Misuse of Family Photograph by Photo Studio Supports Misappropriation Claim–Lee v. Picture People

[Post by Venkat Balasubramani]

Lee v. The Picture People, Inc., K10C-07-002 (RBY) (Del. Sup. Ct.; Mar. 19, 2012)

Plaintiffs had their two year old’s picture taken at The Picture People, a store engaged in the business of family photography. At checkout, the photographer asked plaintiffs if they would consent to use of one of the pictures in a contest the photographer intended to enter. Plaintiffs said no, and declined to execute the consent form that they were presented with. Although this was an in-person transaction, The Picture People’s website had a privacy policy that said The Picture People would keep any information provided by customers in connection with their use of online services secure. About a year later, plaintiffs discovered that The Picture People provided one of the pictures to their child’s day car center for advertising purposes. After plaintiffs complained, The Picture People confirmed that it did not obtain consent to use the picture and advised that it would erase all of the images from its system. Plaintiffs brought suit, alleging a potpourri of claims, on their own behalf as well as on behalf of their child. The Picture People moved for summary judgment on all claims.

Privacy claims: The court denies summary judgment as to the child’s misappropriation claim. The basic elements of appropriation without consent were satisfied. Interestingly, there is no evidence that the daycare center actually utilized the images, and the court focuses on The Picture People’s allegedly improper “distribution” of the images. The court dismisses the child’s intrusion claim, finding that the child (through the parents) consented to be photographed. In any event, the court says that use of the pictures in this manner would not be offensive to the reasonable person. (??) The court also dismisses the false light claim, finding that there was nothing false about the use of the photos. Finally, the court grants summary judgment on the parents’ own tort claim, finding that they cannot directly assert the claims of their child (whose claims proceed anyway), nor could they assert a claim for emotional distress absent physical harm, or a showing that there were in the “zone of danger.” Bottom line: the child’s publicity-rights claims go forward, and the remaining claims, including the parents’ claims in their own right, are dismissed.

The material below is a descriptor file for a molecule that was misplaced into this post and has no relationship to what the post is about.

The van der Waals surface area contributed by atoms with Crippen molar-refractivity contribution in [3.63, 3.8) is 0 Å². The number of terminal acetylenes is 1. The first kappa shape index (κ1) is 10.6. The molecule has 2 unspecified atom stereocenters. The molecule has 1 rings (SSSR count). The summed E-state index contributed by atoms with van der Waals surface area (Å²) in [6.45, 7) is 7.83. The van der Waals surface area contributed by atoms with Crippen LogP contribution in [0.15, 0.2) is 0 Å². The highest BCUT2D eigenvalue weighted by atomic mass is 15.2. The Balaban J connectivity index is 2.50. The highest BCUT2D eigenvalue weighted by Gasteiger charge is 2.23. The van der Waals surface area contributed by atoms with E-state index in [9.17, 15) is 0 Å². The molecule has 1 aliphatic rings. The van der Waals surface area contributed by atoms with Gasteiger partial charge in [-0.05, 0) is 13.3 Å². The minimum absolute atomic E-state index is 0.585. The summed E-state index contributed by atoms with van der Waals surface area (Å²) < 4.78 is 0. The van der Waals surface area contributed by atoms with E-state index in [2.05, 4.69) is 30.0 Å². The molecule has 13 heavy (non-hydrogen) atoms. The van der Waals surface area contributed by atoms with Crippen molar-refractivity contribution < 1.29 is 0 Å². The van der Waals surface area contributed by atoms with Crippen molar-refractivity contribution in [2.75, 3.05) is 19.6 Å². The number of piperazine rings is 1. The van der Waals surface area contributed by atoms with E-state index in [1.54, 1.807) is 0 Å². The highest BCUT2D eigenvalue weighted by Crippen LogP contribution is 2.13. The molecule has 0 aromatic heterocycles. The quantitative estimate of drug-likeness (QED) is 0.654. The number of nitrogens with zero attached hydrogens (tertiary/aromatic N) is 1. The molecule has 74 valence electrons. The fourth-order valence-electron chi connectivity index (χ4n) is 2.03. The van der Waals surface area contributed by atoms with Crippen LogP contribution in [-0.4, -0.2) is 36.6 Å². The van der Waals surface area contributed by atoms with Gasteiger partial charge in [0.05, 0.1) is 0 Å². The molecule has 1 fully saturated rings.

IIED claim: The court dismisses the intentional infliction of emotional distress claim, finding that (1) the conduct would not be viewed as outrageous by the reasonable person and (2) in any event, plaintiffs failed to satisfy the pleading requirements for emotional damages from torts (they did not suffer injury and were not in the “zone of danger”).

Warranty claims: The court dismisses plaintiffs’ warranty claims. With respect to express warranties, the court finds that any statements on The Picture People website and in its privacy policy did not relate to the “goods” in question. The court also finds that there is no breach of implied warranties because the implied warranties, if any, relate to the quality of the products (the photographs) and do not impose a warranty regarding the use or misuse of the photographs. Plaintiffs also sought to tack on a breach of the duty of good faith but the court says this does not support an independent cause of action. Plaintiffs’ claims sound more in tort than in contract so the warranty claims fail. The court also dismisses plaintiffs’ claims under Delaware consumer fraud act and a statute that prohibits the knowing or reckless distortion of the terms of a contract. The court says that there is no evidence that The Picture People engaged in any sort of deception, or attempted to obscure or distort the terms of a consumer contract. The Picture People may have misused the photograph, but it didn’t make any representation to plaintiffs otherwise (i.e., there was no deception involved). Neither the privacy policy (which clearly did not speak to use of the photograph) nor the request that plaintiffs sign a consent form turned The Picture People’s alleged misuse of the photograph into a fraudulent or misleading act.


A reminder to parents: when you have photographs of your children taken, you may be called upon to negotiate agreements with personality and publicity rights provisions. The parents in this case smartly declined to sign the waiver, although the waiver probably would not have insulated The Picture People’s alleged conduct in this case.

[Eric’s comment: Good grief, you can’t even go to the mall anymore without fretting about IP rights.]

Plaintiffs made a valiant effort to rope in The Picture People’s privacy policy to bolster their contract and warranty causes of action, but this ended up being a bust. In the online ad-tracking and the Facebook cases, the applicable privacy policies end up being relevant because they arguably covered the information collection and use in question; they may also provide the basis for consent. Neither was the case here. Nevertheless, it’s interesting to see this lawsuit play out similarly to other privacy lawsuits. Publicity rights violations seem to be the most viable cause of action. (See, for example, Fraley v. Facebook, discussed in Eric’s blog post here: “Facebook “Sponsored Stories” Publicity Rights Lawsuit Survives Motion to Dismiss–Fraley v. Facebook.”) Here, if the evidence ultimately shows that the daycare center never actually used images the question, plaintiffs’ claims will get kicked. The remaining causes of action are fairly anemic at best, and in this case ended up being dismissed altogether.